The Orò Festival is an important festival that is celebrated all over the South West of Nigeria. The celebration of this festival differs from town to town.
In Ketu land, cities/villages such as Ojà-Òdàn, Òhúnbé, Òbelè, Ìkòtún, Ológiri, Àgbon Òjòdú, Asá, Èbúté Igbóorò, Ìjòùn, Ìgùá, Ìmèko, among others do celebrate the festival annually on every first Sunday of August that clashes with Ojà-Òdàn market day.
Orò Festival is an event celebrated by male initiates who reside in towns and settlements of Yorùbá origin. It is a festival meant to worship the Yoruba deity of bullroarers. The myth holds that Orò is a god living in a very high place, unreachable by humans. It is celebrated for seventeen days. Between the first and seventeenth day, prominence is given to three days – ìkálẹ̀ (the first day), the third day (ẹ̀ta), and ẹ̀tàdógún (the seventeenth day).
In Ketu land, the first day of the festival starts with the clearing of bush in front of igbórò (the sacred forest). The igbórò is located along the road. While some of the igbórò are decorated with palm fronds, others are fenced with blocks and with different designs. The first day of the festival is called ìkálẹ̀ (the first day). Here, women followers of Orò and their leader, Ìyálóde, are allowed in front of igbórò.They are given the privilege to cook yams for their male counterparts but are not permitted to have access to the internal part of igbórò.
In some villages, the Orò Festival starts at 8 p.m and in the city at 10 p.m respectively. Òrò can come out any time of the day if there is a need for it and it must be announced by the town crier or through other means of communication. Once Orò is out with its fierce voice or roaring noise, no women or strangers (whether males or females) are allowed to be seen outside. It is a common saying in Yorùbá parlance that: “Obìnrin le ṣawo egúngún; wọ́n lè mọ awo gẹ̀lẹ̀dẹ́. Sùgbọ́n tóbìnrin bá fojú korò, Orò á gbée (Meaning that the cults that tolerate women are those of masquerade and gẹ̀lẹ̀dẹ́ because if a female beholds Orò by gate-crashing into its affairs, she will instantly be consumed). The ọ̀gbẹ̀rì (inferior men with the status of women) are also closely confined to their houses.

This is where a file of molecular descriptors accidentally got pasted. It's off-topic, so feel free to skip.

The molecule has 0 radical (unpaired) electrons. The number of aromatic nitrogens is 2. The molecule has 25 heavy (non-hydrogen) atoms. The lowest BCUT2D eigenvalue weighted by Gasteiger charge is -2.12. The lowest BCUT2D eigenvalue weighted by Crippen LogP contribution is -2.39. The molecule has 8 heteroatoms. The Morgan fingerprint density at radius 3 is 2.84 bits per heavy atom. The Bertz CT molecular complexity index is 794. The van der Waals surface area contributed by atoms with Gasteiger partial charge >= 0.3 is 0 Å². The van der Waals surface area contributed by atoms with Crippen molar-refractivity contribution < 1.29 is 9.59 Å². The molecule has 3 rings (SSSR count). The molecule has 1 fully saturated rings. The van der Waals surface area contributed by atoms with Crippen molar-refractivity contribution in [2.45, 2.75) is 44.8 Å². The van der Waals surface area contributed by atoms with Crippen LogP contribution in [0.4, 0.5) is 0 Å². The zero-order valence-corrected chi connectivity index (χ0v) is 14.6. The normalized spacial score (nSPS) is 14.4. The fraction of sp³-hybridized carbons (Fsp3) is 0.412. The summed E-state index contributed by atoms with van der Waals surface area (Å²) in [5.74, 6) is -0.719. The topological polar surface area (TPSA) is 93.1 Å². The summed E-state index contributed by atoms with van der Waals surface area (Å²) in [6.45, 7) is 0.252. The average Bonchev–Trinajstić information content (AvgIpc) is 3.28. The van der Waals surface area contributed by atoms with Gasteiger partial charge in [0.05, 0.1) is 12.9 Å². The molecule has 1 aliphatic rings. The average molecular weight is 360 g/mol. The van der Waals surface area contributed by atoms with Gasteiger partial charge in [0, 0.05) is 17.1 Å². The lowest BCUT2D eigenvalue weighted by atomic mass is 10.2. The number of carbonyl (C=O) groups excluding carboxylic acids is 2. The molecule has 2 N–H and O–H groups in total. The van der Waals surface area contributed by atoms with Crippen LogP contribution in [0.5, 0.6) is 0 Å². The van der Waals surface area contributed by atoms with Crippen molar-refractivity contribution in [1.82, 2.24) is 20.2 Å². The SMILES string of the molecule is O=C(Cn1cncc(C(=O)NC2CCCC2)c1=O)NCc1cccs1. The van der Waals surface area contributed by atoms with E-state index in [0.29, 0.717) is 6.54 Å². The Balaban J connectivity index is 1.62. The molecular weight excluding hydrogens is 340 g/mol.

The third day (ẹ̀ta) of the festival used to be full of Orò fierceness. Movement is restricted and if any ọ̀gbẹ̀rì are captured, they will not be seen again, but their clothes are shown entangled in the branches of a lofty tree, where Orò is said to have left them flying through the air.
The seventh day (èje) is also interesting for Orò followers. The àjànà (leader of Orò), Májowú (wife to Orò), pákọ̀kọ̀ (Orò deity of pap), will convene at igbórò to perform some sacrifices. During the sacrifice, one of the assignments carried out by the Orò followers is igi pípa (the act of removing the branches of trees). After removing the tree branches, palm fronds will be tied on top of the tree. At times, the whole tree may be asked to disappear from its location. This act of making tree(s) disappear is called baba gbéemi (meaning Orò has swallowed the tree). Before the disappearance of the tree, certain songs may be sung to portray their operation. Notable among these songs in Ketu land is “egi yò ṣẹrò, egi yò ṣẹrò, Orò à gbe kílẹ̀ tómọ́ ò” (meaning that any tree that offended Orò would be captured by Orò before the daybreak). The song is accompanied with the beating of drums called àgbá and omele. The people that beat the drums are called adágbàá. A tree is swallowed by Orò if it is found to possess diabolical powers.
The last day of the festival is called ẹ̀tàdógún (the seventeenth day). The day is the most interesting among other days of the celebration. On this day, the Orò followers do not want the festival to end. Indeed, the last day is the beginning of the first day! The last day of the festival also clashes with Ojà-Òdàn market day. The female followers of Orò are allowed to be at strategic places with canes in their hands. They beat any male counterparts that come across them. To avoid being beaten by the female followers of Orò, a man needs to run away the moment he sees them.
The Orò Festival in Ketu land is a very important one that every male and female followers look forward to. It allows them to eat free of charge whenever ògbèrì is taken to Ojúbọ Orò (Orò sanctuary) for initiation or during their visit to members of their cult. Orò plays an important role in ensuring peace and harmony among Yorùbá people of the south-western part of Nigeria and Yorùbá in the diaspora. Whenever any mishap happens in the community, it wards off evil and ensures peace whenever the Ifá suggests sacrifices to cleanse the community.